Programming is an art. And as with any art, the artist feels compelled to show off how intelligently they can handle their tools, how well they understand their field, and how skillful they can express their ideas. At the same time, programming is engineering. Programs are written for a purpose, need to run, need to be maintained, and need to be extended. Those two faces can, and do, conflict regularly.
Sunday, June 2, 2013
Sunday, May 19, 2013
The internet is full of questionable jokes. Gay is a generic negative adjective, in gaming circles rape is used as a term for defeating your opponent, and many people enjoy some sexist and otherwise disparaging humor.
When people, especially moderators, step up and try to ask to skip these phrases, they are generally met with dismissive reactions. Can’t they take a joke? No one’s being hurt, it’s their fault if someone is offended – after all, it’s just words, right?
Sadly, that’s grossly underestimating the power of language and interaction.
Friday, May 10, 2013
In the recent debate on tax changes in Germany following the proposal of the Green Party to increase tax rates to 49% from currently 42% for incomes of 80,000 EUR and above, the German Industry and Trade Chamber (DIHK) submitted an opinion piece which claims that increases in top tax rates correlates with an increase in jobless numbers. This opinion piece is an excellent example of two major abuses of statistics: Cherrypicking and confusing correlation with causation.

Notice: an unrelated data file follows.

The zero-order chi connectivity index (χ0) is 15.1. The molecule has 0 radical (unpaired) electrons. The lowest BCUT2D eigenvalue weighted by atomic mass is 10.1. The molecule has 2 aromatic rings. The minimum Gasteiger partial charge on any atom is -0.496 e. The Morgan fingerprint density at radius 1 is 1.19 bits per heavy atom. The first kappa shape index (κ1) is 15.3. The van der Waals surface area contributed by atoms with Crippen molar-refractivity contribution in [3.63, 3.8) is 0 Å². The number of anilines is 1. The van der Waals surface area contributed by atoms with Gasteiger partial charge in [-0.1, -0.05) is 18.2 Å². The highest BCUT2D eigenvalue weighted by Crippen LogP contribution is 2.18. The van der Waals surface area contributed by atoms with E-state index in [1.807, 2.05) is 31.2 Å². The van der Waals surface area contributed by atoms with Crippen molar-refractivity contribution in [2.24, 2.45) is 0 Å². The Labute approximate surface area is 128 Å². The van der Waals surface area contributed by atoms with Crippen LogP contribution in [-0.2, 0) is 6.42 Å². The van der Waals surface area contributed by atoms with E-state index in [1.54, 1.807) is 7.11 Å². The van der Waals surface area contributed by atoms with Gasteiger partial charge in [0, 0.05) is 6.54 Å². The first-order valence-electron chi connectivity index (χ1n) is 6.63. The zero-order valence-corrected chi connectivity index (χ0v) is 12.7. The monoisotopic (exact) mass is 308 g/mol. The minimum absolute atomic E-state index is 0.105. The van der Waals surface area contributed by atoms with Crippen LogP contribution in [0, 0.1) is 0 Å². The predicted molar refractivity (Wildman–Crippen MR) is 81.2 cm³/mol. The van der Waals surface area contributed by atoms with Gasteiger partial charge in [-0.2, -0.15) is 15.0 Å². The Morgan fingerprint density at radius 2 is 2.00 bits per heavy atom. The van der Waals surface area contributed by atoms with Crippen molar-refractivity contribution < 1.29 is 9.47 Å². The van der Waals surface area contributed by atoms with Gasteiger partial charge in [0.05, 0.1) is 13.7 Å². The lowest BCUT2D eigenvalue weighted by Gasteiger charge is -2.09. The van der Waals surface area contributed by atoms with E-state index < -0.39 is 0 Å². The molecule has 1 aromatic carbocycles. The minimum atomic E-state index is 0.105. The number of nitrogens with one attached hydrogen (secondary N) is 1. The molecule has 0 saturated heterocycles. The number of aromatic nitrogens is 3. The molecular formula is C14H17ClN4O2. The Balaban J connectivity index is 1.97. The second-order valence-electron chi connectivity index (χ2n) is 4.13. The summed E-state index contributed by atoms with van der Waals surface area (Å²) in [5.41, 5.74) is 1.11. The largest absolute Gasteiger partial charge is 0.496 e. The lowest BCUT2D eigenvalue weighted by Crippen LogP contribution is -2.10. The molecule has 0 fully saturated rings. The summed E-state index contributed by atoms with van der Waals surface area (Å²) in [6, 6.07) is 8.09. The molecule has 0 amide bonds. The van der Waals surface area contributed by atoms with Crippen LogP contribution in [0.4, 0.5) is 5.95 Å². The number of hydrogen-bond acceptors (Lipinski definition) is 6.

Saturday, April 27, 2013
A positive caloric energy balance is the main driving factor of obesity, and therefore a direct cause of one of the leading preventable causes of death (Barness et.al. 2007). A recurring question for policy makers then is, how can we help people make better decisions as to their own diets. Calorie labels are widely available on food items in grocery stores, but most restaurants do not provide calorie information for their foods. The question now is, would implementing a law to require such calorie labels in restaurants improve the situation, and if so, in what way?
Sunday, April 21, 2013
Recently, I had yet another discussion following the exactly same lines. Someone points out a childish, sex-related joke. Someone calls it sexist. Half a dozen people get mightily upset because that’s just a joke, and not sexist.
Now it would be easy to dismiss this as the usual privileged male talk that it partly indeed is. But that’s not going to change anything, and more importantly, it misses something crucial. Namely, that those people do have a point.